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Lee Hills, Knight Ridder newsman

Former Knight Ridder chairman and CEO Lee Hills, who led the Miami Herald to its first Pulitzer Prize in 1951 and went on to lead its parent company, died Thursday after a long illness.

Mr. Hills, 93, had been hospitalized at the Miami Heart Institute and Medical Center for a digestive disorder. Doctors said he died there at 11:15 a.m., apparently from congestive heart failure.

"There were so many facets to the man," said his wife, Tina. "He had so many interests. He was a community leader, an art lover. But he always said that the best thing was to be a reporter, and a good one. That was his love."

Mr. Hills was a newspaperman through and through, a two-time Pulitzer Prize winner who once ran the Herald and the Detroit Free Press simultaneously, took on organized crime and was largely responsible for the Herald's tradition of aggressive investigative journalism.

"A newspaper is a very local, a very special business, which is more than a business, and we forget this at our peril," he once said.

He was an influential philanthropist, a trustee and former chairman of the Miami-based Knight Foundation, among the nation's top 35 philanthropic organizations.

He was a crafty businessman, forging a news-first, advertising-second strategy during World War II that helped the Herald emerge as South Florida's dominant newspaper.

Mr. Hills, a member of the Inter-American Press Association, was an affectionate friend of Latin America who insisted that the Herald devote considerable resources to coverage of that region.

He was a patron of the arts in South Florida and elsewhere and a leading force behind the creation of Miami's downtown cultural arts plaza.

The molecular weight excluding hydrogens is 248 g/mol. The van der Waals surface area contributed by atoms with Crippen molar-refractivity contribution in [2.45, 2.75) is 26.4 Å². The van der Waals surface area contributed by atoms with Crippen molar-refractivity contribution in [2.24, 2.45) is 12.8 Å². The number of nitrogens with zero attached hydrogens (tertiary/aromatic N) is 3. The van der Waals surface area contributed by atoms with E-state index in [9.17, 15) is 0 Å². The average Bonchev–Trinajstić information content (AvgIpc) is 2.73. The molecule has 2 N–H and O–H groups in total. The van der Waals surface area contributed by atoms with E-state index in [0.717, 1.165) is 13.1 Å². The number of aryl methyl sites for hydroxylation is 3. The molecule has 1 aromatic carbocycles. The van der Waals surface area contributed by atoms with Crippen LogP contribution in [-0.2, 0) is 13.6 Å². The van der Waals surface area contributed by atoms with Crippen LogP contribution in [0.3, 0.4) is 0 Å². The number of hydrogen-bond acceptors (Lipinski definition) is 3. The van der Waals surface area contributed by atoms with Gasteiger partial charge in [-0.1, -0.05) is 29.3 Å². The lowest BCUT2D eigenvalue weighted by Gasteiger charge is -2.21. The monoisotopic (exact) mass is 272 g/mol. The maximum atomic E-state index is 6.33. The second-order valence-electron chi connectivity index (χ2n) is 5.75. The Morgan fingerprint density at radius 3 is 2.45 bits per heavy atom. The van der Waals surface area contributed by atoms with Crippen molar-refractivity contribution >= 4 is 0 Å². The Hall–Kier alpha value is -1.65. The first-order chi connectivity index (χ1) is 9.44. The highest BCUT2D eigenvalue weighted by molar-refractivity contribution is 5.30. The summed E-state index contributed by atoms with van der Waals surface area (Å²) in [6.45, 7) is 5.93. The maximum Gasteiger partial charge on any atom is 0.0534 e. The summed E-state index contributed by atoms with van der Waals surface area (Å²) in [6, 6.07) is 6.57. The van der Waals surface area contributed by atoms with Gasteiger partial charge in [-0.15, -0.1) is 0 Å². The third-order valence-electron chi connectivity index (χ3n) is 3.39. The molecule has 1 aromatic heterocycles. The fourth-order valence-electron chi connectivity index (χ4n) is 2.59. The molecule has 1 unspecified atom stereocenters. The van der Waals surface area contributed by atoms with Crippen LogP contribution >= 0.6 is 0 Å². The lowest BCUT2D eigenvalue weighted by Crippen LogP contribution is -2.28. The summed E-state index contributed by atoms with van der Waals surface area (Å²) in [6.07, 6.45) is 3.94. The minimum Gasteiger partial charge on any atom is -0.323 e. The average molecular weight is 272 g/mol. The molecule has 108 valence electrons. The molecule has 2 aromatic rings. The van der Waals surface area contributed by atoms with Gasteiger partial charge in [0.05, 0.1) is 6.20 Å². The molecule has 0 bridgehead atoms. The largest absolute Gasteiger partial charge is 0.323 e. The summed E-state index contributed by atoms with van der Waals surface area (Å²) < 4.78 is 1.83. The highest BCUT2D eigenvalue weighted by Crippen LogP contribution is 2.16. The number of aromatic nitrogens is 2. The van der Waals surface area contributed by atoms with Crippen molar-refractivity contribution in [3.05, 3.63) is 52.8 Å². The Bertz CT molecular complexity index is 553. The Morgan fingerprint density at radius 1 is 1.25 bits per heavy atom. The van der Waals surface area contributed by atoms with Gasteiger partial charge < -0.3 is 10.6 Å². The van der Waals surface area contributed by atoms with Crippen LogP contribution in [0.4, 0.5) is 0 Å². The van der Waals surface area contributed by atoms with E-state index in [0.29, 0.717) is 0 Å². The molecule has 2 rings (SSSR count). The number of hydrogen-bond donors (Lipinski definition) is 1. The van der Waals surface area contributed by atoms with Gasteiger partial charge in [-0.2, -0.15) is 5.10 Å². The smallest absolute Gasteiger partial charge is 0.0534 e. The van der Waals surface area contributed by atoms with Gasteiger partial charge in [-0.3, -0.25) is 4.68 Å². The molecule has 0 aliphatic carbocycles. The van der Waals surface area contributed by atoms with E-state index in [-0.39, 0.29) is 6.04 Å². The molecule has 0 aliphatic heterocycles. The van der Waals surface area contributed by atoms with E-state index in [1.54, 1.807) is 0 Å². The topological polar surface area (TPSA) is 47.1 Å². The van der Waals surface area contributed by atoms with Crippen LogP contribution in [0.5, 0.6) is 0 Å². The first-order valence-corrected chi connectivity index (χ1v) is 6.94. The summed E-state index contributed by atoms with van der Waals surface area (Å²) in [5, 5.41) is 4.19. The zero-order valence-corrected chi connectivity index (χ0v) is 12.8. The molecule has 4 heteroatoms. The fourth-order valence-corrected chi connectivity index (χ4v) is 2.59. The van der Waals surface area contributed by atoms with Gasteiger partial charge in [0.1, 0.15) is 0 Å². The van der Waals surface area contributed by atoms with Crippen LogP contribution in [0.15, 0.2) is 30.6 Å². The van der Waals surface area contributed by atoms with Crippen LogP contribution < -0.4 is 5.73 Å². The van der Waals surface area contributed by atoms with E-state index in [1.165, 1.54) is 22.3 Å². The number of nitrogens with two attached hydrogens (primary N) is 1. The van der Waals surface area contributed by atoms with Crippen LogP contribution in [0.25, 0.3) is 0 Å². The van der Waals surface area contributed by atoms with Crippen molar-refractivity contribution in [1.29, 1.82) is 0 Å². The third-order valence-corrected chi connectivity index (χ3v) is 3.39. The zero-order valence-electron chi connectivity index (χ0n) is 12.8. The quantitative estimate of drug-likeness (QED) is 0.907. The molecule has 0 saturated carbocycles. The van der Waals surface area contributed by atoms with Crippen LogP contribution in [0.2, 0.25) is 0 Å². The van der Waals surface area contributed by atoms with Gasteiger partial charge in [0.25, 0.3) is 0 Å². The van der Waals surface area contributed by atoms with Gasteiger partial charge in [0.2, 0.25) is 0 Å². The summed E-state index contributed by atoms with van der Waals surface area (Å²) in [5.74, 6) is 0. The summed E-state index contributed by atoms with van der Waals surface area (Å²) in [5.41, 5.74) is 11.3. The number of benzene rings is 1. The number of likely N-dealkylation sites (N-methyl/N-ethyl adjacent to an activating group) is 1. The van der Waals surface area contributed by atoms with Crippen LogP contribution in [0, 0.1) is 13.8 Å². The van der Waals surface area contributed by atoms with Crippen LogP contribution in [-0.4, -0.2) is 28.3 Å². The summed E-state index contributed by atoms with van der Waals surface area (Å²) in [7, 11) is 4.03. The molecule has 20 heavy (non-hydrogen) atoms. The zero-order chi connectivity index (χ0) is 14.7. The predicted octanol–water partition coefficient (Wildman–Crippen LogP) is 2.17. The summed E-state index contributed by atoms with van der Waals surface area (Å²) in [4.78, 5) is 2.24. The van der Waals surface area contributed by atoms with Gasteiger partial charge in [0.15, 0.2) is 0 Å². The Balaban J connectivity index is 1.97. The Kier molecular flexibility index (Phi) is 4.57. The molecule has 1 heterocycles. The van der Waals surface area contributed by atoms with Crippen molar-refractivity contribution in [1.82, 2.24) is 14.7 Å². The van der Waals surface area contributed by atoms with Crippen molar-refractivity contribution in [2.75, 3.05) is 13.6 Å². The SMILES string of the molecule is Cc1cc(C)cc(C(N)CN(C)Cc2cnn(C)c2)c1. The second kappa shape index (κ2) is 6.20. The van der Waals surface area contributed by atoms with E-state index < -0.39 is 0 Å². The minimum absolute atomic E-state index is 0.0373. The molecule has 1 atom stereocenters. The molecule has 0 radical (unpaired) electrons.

And he was a widely respected and admired man.

"He always treated me with great kindness," said Attorney General Janet Reno, a longtime friend whose father, Henry, was a legendary police reporter who worked with Hills at the Herald. "As I grew up, I came to know Lee Hills as a great newspaperman who sought the truth. He reported the news fairly and accurately."

On a Sunday morning in 1942, Hills called upon John Knight, publisher of the Akron Beacon-Journal, at his suburban Ohio home. The quick thinking of the 36-year-old Lee Hills impressed Knight.

Knight outlined a developing situation in Miami where he and his brother James had purchased the Miami Herald five years earlier. What about starting as city editor?

"I'll take it," Mr. Hills said.

He arrived in Miami on Sept. 26, 1942. In four months, he was the managing editor. His career brought him a wealth of titles within the Knight constellation. Eventually, the top Knight papers, deemed "almost autonomous," reported to Mr. Hills.

When Knight Newspapers Inc. merged with Ridder Publications Inc. in 1974, a business deal Mr. Hills helped forge, he became the first chairman and chief executive officer of Knight Ridder, a newspaper group then with the nation's largest circulation.

In 1981, after nearly 40 years, Mr. Hills officially retired as editorial chairman of Knight Ridder. At his death, he held the title of editorial chairman emeritus.